Even the existence of the manuscript on which so much time and energy has been lavished is here, right at the end, thrown into doubt. When Gracia points out that Sinclair is filthy and unwashed, we glimpse the real reality… that all the time he was fantasising about the islands so powerfully and convincingly, he has in fact been sleeping rough in the muddy countryside outside London…

His delusions reduce Gracia to panic and tears and we see how this must have been the pattern of their relationship: that it is his mental illness which makes any relationship untenable and pushed her over the edge last time. Now she rings her friend, Steve, and says she needs to come round and stay, makes her apologies to Sinclair and leaves him alone in the flat, sitting on the bed, pondering…

Till he packs all his clothes in a hold-all, along with the manuscript and sets off through the night-time streets of Kentish Town, finally huddling in a shop window till he realises he must find his purpose among the islands and… stands up and strides purposefully off through the streets of London, a new reality rippling out from his mind, the smell and the sounds and the feel of the tropical islands almost within reach…

Conclusion

The book breaks off in mid-sentence, just – as, the author has emphasised time and time again – his manuscript does – obviously implicating the novel itself in the same process of incompletion, delusion and self-deception which his precious manuscript so patently does to Peter.

Three thoughts:

1. Priest’s novels really are slow-burners. He has one or two big ideas and he follows them through with a kind of quiet, slow, unflashy thoroughness which ends up persuading the reader of them, entirely, which become completely hypnotic.

2. My girlfriend’s best friend’s brother, and mother, were diagnosed schizophrenics. When I met them, over a period of time, especially when the (grown-up) brother came to stay for weekends, I realised how deeply damaged really mentally ill people are. The description of Peter’s illness and fantasies are amazingly well-wrought but, at the end of the day, felt far too neat and shapely to bear any resemblance to the mental illness I’ve met, which his utterly lost, bewildered and terrified. Peter is, at almost all times, calm and rational in his delusions, as calm and lucid and pedantic in his English prose as his author. Thus it is a terrifyingly intense novel but I’m not sure how much, if any, resemblance it bears to actual schizophrenia.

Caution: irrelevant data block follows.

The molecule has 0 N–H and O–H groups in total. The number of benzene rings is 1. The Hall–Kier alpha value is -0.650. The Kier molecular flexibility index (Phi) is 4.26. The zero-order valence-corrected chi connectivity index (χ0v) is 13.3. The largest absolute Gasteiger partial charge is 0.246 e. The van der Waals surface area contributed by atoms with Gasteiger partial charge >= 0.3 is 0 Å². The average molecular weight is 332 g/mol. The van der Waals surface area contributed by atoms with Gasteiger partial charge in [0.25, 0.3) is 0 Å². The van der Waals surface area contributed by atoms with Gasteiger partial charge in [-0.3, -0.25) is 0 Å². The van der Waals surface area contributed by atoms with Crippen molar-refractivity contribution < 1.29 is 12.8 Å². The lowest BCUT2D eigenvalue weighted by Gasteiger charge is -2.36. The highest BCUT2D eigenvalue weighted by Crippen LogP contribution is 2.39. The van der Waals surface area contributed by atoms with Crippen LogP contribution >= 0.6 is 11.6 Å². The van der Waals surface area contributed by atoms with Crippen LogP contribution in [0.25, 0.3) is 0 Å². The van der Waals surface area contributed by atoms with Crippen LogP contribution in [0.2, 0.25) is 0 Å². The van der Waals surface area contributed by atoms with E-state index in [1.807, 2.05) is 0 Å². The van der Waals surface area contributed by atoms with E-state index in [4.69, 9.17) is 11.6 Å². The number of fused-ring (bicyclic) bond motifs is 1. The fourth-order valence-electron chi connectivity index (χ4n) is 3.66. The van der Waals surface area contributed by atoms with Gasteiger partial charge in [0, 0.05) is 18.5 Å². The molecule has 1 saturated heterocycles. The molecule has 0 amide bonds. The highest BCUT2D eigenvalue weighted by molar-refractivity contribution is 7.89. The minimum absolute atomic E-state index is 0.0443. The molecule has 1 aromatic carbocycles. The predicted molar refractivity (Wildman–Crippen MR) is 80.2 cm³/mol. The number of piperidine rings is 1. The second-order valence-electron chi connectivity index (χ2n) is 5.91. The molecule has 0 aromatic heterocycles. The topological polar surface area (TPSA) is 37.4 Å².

3. Despite appearing to be about lots of to her things, in the end the novel rotates round and round the protagonist’s relationship with the ill-fated Gracia and, especially in the final scenes when Peter arrives back at her flat after sleeping rough, and sees how happy she is, new haircut, place done up and tidy, laughing with the social worker before the latter leaves.. and then quickly descends into stressed anxiety and finally tears of misery as it becomes clear that Peter is no better… well, it made me consider the vast amount of crap which women put up with in their more or less deranged, obsessive, and unhealthy menfolk.

Why?


Related links

Other science fiction reviews

Late Victorian
1888 Looking Backward 2000-1887 by Edward Bellamy – Julian West wakes up in the year 2000 to discover a peaceful revolution has ushered in a society of state planning, equality and contentment